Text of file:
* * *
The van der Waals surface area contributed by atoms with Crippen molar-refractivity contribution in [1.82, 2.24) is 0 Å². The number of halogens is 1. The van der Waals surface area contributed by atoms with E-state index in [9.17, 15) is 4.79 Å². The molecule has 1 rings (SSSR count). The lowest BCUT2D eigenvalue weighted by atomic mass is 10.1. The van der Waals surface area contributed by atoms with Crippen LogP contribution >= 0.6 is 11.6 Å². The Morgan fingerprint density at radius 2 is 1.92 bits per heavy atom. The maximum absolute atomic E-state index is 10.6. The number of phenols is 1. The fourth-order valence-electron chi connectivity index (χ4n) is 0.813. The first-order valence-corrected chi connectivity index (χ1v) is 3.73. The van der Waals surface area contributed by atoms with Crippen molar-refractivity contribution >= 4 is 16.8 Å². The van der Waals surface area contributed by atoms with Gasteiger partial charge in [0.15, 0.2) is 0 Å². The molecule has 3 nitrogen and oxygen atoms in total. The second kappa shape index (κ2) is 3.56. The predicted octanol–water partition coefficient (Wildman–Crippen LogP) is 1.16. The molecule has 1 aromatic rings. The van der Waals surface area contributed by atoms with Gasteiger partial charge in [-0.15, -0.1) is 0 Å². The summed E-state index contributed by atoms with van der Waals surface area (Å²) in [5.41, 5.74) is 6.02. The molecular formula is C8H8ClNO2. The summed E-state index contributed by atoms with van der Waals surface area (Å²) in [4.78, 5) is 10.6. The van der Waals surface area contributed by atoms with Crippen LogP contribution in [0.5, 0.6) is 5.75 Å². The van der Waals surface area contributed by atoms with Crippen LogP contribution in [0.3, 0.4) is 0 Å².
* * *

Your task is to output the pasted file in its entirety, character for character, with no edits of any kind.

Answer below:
The van der Waals surface area contributed by atoms with Crippen molar-refractivity contribution in [1.82, 2.24) is 0 Å². The number of halogens is 1. The van der Waals surface area contributed by atoms with E-state index in [9.17, 15) is 4.79 Å². The molecule has 1 rings (SSSR count). The lowest BCUT2D eigenvalue weighted by atomic mass is 10.1. The van der Waals surface area contributed by atoms with Crippen LogP contribution >= 0.6 is 11.6 Å². The Morgan fingerprint density at radius 2 is 1.92 bits per heavy atom. The maximum absolute atomic E-state index is 10.6. The number of phenols is 1. The fourth-order valence-electron chi connectivity index (χ4n) is 0.813. The first-order valence-corrected chi connectivity index (χ1v) is 3.73. The van der Waals surface area contributed by atoms with Crippen molar-refractivity contribution >= 4 is 16.8 Å². The van der Waals surface area contributed by atoms with Gasteiger partial charge in [0.15, 0.2) is 0 Å². The molecule has 3 nitrogen and oxygen atoms in total. The second kappa shape index (κ2) is 3.56. The predicted octanol–water partition coefficient (Wildman–Crippen LogP) is 1.16. The molecule has 1 aromatic rings. The van der Waals surface area contributed by atoms with Gasteiger partial charge in [-0.15, -0.1) is 0 Å². The summed E-state index contributed by atoms with van der Waals surface area (Å²) in [5.41, 5.74) is 6.02. The molecular formula is C8H8ClNO2. The summed E-state index contributed by atoms with van der Waals surface area (Å²) in [4.78, 5) is 10.6. The van der Waals surface area contributed by atoms with Crippen LogP contribution in [0.5, 0.6) is 5.75 Å². The van der Waals surface area contributed by atoms with Crippen LogP contribution in [0.3, 0.4) is 0 Å².